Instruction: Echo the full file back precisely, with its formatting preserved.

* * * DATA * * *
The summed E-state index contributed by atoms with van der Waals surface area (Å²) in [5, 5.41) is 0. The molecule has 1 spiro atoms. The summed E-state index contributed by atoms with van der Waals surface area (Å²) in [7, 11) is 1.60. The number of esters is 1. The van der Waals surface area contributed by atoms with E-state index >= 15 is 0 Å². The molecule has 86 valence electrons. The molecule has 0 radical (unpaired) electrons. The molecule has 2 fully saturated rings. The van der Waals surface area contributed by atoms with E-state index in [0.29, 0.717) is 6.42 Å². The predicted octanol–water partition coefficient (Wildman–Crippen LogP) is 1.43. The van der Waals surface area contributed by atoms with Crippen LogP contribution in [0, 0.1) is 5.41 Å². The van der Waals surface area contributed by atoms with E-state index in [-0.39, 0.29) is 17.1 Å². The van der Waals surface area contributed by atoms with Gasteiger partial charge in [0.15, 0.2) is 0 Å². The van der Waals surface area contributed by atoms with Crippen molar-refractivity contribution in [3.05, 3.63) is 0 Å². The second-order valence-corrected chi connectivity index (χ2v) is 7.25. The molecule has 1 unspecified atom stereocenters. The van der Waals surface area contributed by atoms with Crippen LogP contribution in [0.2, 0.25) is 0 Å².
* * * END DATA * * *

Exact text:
The summed E-state index contributed by atoms with van der Waals surface area (Å²) in [5, 5.41) is 0. The molecule has 1 spiro atoms. The summed E-state index contributed by atoms with van der Waals surface area (Å²) in [7, 11) is 1.60. The number of esters is 1. The van der Waals surface area contributed by atoms with E-state index >= 15 is 0 Å². The molecule has 86 valence electrons. The molecule has 0 radical (unpaired) electrons. The molecule has 2 fully saturated rings. The van der Waals surface area contributed by atoms with E-state index in [0.29, 0.717) is 6.42 Å². The predicted octanol–water partition coefficient (Wildman–Crippen LogP) is 1.43. The van der Waals surface area contributed by atoms with Crippen LogP contribution in [0, 0.1) is 5.41 Å². The van der Waals surface area contributed by atoms with E-state index in [-0.39, 0.29) is 17.1 Å². The van der Waals surface area contributed by atoms with Gasteiger partial charge in [0.15, 0.2) is 0 Å². The van der Waals surface area contributed by atoms with Crippen molar-refractivity contribution in [3.05, 3.63) is 0 Å². The second-order valence-corrected chi connectivity index (χ2v) is 7.25. The molecule has 1 unspecified atom stereocenters. The van der Waals surface area contributed by atoms with Crippen LogP contribution in [0.2, 0.25) is 0 Å².